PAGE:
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The Way We Eat: Why Our Food Choices Matter

The Way We Eat: Why Our Food Choices Matter

Written by Peter Singer and James Mason

Narrated by Rick Adamson


The Way We Eat: Why Our Food Choices Matter

Written by Peter Singer and James Mason

Narrated by Rick Adamson

ratings:
3.5/5 (3 ratings)
Length:
12 hours
Released:
Apr 24, 2006
ISBN:
9781598872057
Format:
Audiobook

Description

A thought-provoking look at how what we eat profoundly effects all living things and the environment—and how we can make healthful, more humane food choices.

More people than ever before are paying attention to the food they buy and eat: where it comes from, how it's produced, and whether or not it was raised humanely. Singer and Mason examine the diets of three typical families to explore the impact our food choices have on the future of life on earth. They also identify six empowering ethical principles that conscientious consumers should consider when shopping for groceries or eating out. Speaking to the mainstream, their advice reflects this principle: "You can be ethical without being fanatical."

Released:
Apr 24, 2006
ISBN:
9781598872057
Format:
Audiobook


About the author

Peter Singer is the Ira W. DeCamp Professor of Bioethics at Princeton University and laureate professor at the University of Melbourne’s School of Historical and Philosophical Studies. The most prominent ethicist of our time, he is the author of more than twenty books, including Animal Liberation, Practical Ethics, and The Life You Can Save. Singer divides his time between New York City and Melbourne, Australia.

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What people think about The Way We Eat

3.7
3 ratings / 3 Reviews
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Reader reviews

  • (3/5)
    I liked that the authors follow three families and their eating habits and search for the source of the food that the families consume. It's interesting how people jusitfy what they eat and how other justify why they choose to raise animals the way they do. Overall, this book helped me to be more aware of where my food comes from.
  • (4/5)
    This book clearly shows that what we choose to eat isn't just about nourishing our bodies, it's also about how we live in and impact on the earth and other creatures. I'd class myself as a conscientious omnivore and after reading this book I'm becoming more conscious about the food I buy and consume. The book is a good introduction to applied ethics, and Singer and Mason make few judgements about the people they feature in the book. They understand that people live by a range of values and constraints including time, money and community. The book canvasses issues that include animal rights and welfare, environmental impacts of industrial food production, and economics. The ethical discussions are clear and logical, and leave the reader to make their own choices. I recommend the book to anyone who wonders why they should bother paying extra for barn laid or free range eggs or any organic produce, and to anyone interested in the quality and quantity of food they eat.(Read April 2008)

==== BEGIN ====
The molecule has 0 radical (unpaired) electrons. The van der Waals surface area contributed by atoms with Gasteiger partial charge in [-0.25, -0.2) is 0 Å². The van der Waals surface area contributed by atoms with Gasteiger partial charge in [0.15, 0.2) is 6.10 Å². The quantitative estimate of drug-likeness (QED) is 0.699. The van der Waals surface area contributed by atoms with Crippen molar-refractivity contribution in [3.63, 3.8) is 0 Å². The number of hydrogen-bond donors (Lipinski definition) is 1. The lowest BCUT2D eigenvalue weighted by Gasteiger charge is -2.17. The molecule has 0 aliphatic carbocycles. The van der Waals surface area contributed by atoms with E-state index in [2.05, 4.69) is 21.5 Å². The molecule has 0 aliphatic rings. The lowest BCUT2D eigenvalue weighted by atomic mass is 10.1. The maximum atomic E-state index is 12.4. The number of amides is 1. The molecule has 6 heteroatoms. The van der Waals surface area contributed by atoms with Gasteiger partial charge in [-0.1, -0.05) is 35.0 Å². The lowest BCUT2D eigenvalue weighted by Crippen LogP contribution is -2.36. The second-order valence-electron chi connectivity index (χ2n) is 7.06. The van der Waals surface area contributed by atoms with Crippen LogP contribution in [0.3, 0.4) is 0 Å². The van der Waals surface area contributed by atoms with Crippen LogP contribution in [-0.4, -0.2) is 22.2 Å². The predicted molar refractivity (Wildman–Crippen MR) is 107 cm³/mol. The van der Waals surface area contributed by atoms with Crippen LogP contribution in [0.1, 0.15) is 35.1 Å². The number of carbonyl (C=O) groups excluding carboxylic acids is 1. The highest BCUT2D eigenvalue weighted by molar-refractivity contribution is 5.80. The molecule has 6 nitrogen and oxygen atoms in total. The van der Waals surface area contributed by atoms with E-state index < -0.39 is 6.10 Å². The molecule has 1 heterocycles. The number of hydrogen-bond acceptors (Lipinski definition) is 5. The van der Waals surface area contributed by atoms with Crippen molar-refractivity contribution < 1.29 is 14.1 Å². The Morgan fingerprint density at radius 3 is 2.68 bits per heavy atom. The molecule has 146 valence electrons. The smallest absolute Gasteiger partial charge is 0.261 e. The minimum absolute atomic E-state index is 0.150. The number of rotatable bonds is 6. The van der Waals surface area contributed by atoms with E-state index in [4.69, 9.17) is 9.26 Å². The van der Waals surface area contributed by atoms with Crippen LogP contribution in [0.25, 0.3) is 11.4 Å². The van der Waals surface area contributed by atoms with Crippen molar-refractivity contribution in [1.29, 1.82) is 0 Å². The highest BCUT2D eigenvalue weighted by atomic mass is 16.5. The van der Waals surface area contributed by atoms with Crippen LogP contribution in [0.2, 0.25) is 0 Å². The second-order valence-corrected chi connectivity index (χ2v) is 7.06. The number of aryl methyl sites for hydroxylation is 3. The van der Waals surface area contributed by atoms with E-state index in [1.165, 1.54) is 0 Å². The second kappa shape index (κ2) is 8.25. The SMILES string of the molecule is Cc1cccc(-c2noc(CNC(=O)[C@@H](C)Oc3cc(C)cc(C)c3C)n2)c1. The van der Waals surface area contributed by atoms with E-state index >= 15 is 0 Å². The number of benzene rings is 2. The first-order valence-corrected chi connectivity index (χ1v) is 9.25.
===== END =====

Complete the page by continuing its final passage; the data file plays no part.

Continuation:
• (4/5)
    This book was working on getting me to think about changing my diet and shopping habits until it started to be a "Vegan is the only one true way" book. I suspect that it would be where it would loose a lot of other meat-eaters too. It's an interesting book about the ethics of what you eat and the merits and demerits of each label. Some of the labels have been so diluted and abused that they have lost meaning. It did make my skin crawl when I read about the conditions that our meat is kept in before it dies. I'm a country girl and I understood the relationship between the meat on my plate and the cute animals outside. The bit that truly lost me was "Fearnley-Whittingstall's River Cottage Meat Book includes hints on cooking pheasant, partridge, pigeon, mallard and teal ducks, geese, grouse, woodcock, snipe, rabbit, hare and venison, with a reference to cooking 'the odd squirrel' as well. It seems safe to say that many readers, including many who eat meat will be repulsed by this list." Nope. I've actually eaten a fair few on the list, and feel no shame about it either, a few of those that I haven't I have curiousity about too.Yes a good read but ignore chapter 17 if you don't want to feel annoyed at preachiness. The rest is interesting aspirations but I'm not sure that I'm willing to go as far as others.